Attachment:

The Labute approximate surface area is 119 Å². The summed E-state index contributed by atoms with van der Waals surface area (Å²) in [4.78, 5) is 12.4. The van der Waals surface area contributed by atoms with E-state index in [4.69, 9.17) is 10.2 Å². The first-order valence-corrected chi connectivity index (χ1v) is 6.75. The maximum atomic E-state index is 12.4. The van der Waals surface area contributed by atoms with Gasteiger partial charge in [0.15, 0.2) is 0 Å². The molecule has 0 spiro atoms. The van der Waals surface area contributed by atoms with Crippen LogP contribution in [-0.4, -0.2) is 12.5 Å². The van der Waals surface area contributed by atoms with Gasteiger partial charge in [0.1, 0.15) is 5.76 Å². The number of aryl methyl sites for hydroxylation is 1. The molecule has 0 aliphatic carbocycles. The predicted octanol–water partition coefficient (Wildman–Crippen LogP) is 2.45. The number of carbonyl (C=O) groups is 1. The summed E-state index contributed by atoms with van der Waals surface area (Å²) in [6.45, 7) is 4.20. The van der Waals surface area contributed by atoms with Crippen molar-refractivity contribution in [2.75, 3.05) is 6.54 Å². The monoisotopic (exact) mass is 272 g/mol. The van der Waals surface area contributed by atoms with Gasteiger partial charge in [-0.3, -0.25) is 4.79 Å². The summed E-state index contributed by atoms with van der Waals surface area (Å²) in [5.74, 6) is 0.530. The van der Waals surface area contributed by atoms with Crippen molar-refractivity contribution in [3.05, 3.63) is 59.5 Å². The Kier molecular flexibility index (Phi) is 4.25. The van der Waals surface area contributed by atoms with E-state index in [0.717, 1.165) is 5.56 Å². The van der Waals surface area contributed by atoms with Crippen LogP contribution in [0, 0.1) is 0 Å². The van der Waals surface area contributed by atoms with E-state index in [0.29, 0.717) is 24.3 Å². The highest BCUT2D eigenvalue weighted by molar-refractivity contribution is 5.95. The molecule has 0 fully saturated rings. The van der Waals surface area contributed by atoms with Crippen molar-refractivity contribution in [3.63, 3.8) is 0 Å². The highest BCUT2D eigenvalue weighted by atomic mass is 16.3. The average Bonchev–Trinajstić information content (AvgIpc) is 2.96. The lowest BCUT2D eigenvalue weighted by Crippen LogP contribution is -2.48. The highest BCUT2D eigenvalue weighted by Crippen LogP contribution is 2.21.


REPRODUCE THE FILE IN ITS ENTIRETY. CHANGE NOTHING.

The Labute approximate surface area is 119 Å². The summed E-state index contributed by atoms with van der Waals surface area (Å²) in [4.78, 5) is 12.4. The van der Waals surface area contributed by atoms with E-state index in [4.69, 9.17) is 10.2 Å². The first-order valence-corrected chi connectivity index (χ1v) is 6.75. The maximum atomic E-state index is 12.4. The van der Waals surface area contributed by atoms with Gasteiger partial charge in [0.15, 0.2) is 0 Å². The molecule has 0 spiro atoms. The van der Waals surface area contributed by atoms with Crippen LogP contribution in [-0.4, -0.2) is 12.5 Å². The van der Waals surface area contributed by atoms with Gasteiger partial charge in [0.1, 0.15) is 5.76 Å². The number of aryl methyl sites for hydroxylation is 1. The molecule has 0 aliphatic carbocycles. The predicted octanol–water partition coefficient (Wildman–Crippen LogP) is 2.45. The number of carbonyl (C=O) groups is 1. The summed E-state index contributed by atoms with van der Waals surface area (Å²) in [6.45, 7) is 4.20. The van der Waals surface area contributed by atoms with Crippen molar-refractivity contribution in [2.75, 3.05) is 6.54 Å². The monoisotopic (exact) mass is 272 g/mol. The van der Waals surface area contributed by atoms with Gasteiger partial charge in [-0.3, -0.25) is 4.79 Å². The summed E-state index contributed by atoms with van der Waals surface area (Å²) in [5.74, 6) is 0.530. The van der Waals surface area contributed by atoms with Crippen molar-refractivity contribution in [3.05, 3.63) is 59.5 Å². The Kier molecular flexibility index (Phi) is 4.25. The van der Waals surface area contributed by atoms with E-state index in [0.717, 1.165) is 5.56 Å². The van der Waals surface area contributed by atoms with Crippen LogP contribution in [0, 0.1) is 0 Å². The van der Waals surface area contributed by atoms with E-state index in [0.29, 0.717) is 24.3 Å². The highest BCUT2D eigenvalue weighted by molar-refractivity contribution is 5.95. The molecule has 0 fully saturated rings. The van der Waals surface area contributed by atoms with Crippen molar-refractivity contribution in [3.63, 3.8) is 0 Å². The highest BCUT2D eigenvalue weighted by atomic mass is 16.3. The average Bonchev–Trinajstić information content (AvgIpc) is 2.96. The lowest BCUT2D eigenvalue weighted by Crippen LogP contribution is -2.48. The highest BCUT2D eigenvalue weighted by Crippen LogP contribution is 2.21.